Phase one of the UK’s Meygen tidal stream power project is expected to enter its 25-year operational phase within weeks according to its developer, Atlantis Resources.

Commissioning has begun on the 6 MW first phase of the project in Scotland’s Pentland Firth after reinstallation of the fourth 1.5 MW turbine in mid-October. The project’s three Andritz Hydro Hammerfest turbines and one Atlantis turbine were uninstalled earlier this year in order to add system upgrades.  

All four turbines have now been reconnected to the grid, Atlantis said, with final completion testing the next step and the formal end of construction works expected imminently.

According to Atlantis, the installation’s total production has now surpassed 2.6 GWh, with over 800 MWh dispatched to the grid in September. On completion, the array’s first phase is expected to power 2600 households.

The project is planned to reach 86 MW once fully completed. Phase 1B will involve the installation of another four 1.5 MW turbines, while in phase 1C Atlantis aims to add 49 73.5 MW turbines at an estimated cost of £420m ($557m), with installation planned to begin in 2019.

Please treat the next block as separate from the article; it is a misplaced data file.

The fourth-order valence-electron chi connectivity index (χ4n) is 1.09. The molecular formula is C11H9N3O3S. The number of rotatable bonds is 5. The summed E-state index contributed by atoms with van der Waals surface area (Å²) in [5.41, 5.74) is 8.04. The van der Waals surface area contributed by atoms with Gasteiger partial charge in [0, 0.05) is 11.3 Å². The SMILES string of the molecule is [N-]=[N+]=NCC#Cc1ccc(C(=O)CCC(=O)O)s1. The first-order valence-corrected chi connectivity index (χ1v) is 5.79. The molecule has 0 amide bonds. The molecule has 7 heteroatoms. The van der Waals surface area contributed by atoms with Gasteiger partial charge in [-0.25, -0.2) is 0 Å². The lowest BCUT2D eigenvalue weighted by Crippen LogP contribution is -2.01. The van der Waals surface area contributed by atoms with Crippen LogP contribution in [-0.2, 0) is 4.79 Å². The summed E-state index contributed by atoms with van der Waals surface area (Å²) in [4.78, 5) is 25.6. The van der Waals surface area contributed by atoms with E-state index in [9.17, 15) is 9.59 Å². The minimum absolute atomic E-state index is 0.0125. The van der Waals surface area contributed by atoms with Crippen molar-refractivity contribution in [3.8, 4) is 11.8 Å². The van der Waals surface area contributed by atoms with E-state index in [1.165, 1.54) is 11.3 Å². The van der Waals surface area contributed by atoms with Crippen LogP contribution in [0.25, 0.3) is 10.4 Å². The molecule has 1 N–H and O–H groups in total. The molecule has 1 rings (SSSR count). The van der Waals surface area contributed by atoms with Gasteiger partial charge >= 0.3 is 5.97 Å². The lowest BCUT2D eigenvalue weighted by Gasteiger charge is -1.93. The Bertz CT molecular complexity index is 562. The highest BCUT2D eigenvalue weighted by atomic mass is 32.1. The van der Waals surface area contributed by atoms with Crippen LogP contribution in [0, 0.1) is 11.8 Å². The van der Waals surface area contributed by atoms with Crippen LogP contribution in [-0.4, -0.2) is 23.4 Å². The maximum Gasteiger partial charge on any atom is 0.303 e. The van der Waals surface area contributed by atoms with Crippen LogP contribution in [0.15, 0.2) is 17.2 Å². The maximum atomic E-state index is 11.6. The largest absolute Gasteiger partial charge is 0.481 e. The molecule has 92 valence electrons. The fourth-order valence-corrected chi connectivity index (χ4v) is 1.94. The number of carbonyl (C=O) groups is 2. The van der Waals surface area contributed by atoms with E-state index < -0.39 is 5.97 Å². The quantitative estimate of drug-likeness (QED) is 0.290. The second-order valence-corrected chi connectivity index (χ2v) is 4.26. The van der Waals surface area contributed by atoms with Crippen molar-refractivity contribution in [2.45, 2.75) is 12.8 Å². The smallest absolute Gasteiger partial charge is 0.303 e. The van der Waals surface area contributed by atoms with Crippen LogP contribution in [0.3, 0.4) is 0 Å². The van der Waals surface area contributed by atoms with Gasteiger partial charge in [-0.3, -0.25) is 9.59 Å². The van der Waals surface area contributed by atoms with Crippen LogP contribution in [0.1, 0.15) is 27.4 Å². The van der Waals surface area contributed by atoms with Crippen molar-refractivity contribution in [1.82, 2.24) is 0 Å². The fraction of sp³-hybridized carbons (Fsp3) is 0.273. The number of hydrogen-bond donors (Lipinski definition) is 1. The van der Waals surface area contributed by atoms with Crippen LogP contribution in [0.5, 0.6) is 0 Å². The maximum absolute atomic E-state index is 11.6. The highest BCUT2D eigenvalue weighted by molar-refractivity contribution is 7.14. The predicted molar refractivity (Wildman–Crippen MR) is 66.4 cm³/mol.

The turbines sit on individual foundations weighing between 250 and 350 tonnes, coupled with six ballast blocks weighing 1200 tonnes that provide horizontal stability. Each turbine has a dedicated subsea array cable which feeds into an onshore power conversion unit at the Ness of Quoys, where the low voltage supply is converted to 33 kV for export via the 14.9 MW grid connection into the local distribution network.

Tim Cornelius, Atlantis Resources CEO, said his firm had “asked the government to enter into a bilateral negotiation for 80 MW of capacity to allow us to proceed with the construction of Phase 1C of the MeyGen project without further delay”.

“Tidal stream power costs are reducing all the time with a strong trajectory towards achieving parity with established renewables such as offshore wind,” he added.